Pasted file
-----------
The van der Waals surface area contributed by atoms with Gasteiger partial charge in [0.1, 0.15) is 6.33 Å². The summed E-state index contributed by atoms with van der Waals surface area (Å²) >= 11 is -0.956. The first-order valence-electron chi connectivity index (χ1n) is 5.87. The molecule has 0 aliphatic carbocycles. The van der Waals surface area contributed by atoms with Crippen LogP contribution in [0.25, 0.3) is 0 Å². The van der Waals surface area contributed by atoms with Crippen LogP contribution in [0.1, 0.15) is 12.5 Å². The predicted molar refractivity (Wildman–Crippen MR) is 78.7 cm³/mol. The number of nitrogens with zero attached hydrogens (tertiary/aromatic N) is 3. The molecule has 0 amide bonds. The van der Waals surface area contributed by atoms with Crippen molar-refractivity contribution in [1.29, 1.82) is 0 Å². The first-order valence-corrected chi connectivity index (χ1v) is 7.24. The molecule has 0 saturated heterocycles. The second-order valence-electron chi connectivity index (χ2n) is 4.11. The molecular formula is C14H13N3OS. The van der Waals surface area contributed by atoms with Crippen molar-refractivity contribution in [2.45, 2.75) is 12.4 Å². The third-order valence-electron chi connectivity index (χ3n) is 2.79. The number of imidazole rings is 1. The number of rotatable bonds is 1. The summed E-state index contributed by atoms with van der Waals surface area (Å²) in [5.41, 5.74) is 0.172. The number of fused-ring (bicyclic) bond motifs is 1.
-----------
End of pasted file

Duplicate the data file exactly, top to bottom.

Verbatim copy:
The van der Waals surface area contributed by atoms with Gasteiger partial charge in [0.1, 0.15) is 6.33 Å². The summed E-state index contributed by atoms with van der Waals surface area (Å²) >= 11 is -0.956. The first-order valence-electron chi connectivity index (χ1n) is 5.87. The molecule has 0 aliphatic carbocycles. The van der Waals surface area contributed by atoms with Crippen LogP contribution in [0.25, 0.3) is 0 Å². The van der Waals surface area contributed by atoms with Crippen LogP contribution in [0.1, 0.15) is 12.5 Å². The predicted molar refractivity (Wildman–Crippen MR) is 78.7 cm³/mol. The number of nitrogens with zero attached hydrogens (tertiary/aromatic N) is 3. The molecule has 0 amide bonds. The van der Waals surface area contributed by atoms with Crippen molar-refractivity contribution in [1.29, 1.82) is 0 Å². The first-order valence-corrected chi connectivity index (χ1v) is 7.24. The molecule has 0 saturated heterocycles. The second-order valence-electron chi connectivity index (χ2n) is 4.11. The molecular formula is C14H13N3OS. The van der Waals surface area contributed by atoms with Crippen molar-refractivity contribution in [2.45, 2.75) is 12.4 Å². The third-order valence-electron chi connectivity index (χ3n) is 2.79. The number of imidazole rings is 1. The number of rotatable bonds is 1. The summed E-state index contributed by atoms with van der Waals surface area (Å²) in [5.41, 5.74) is 0.172. The number of fused-ring (bicyclic) bond motifs is 1.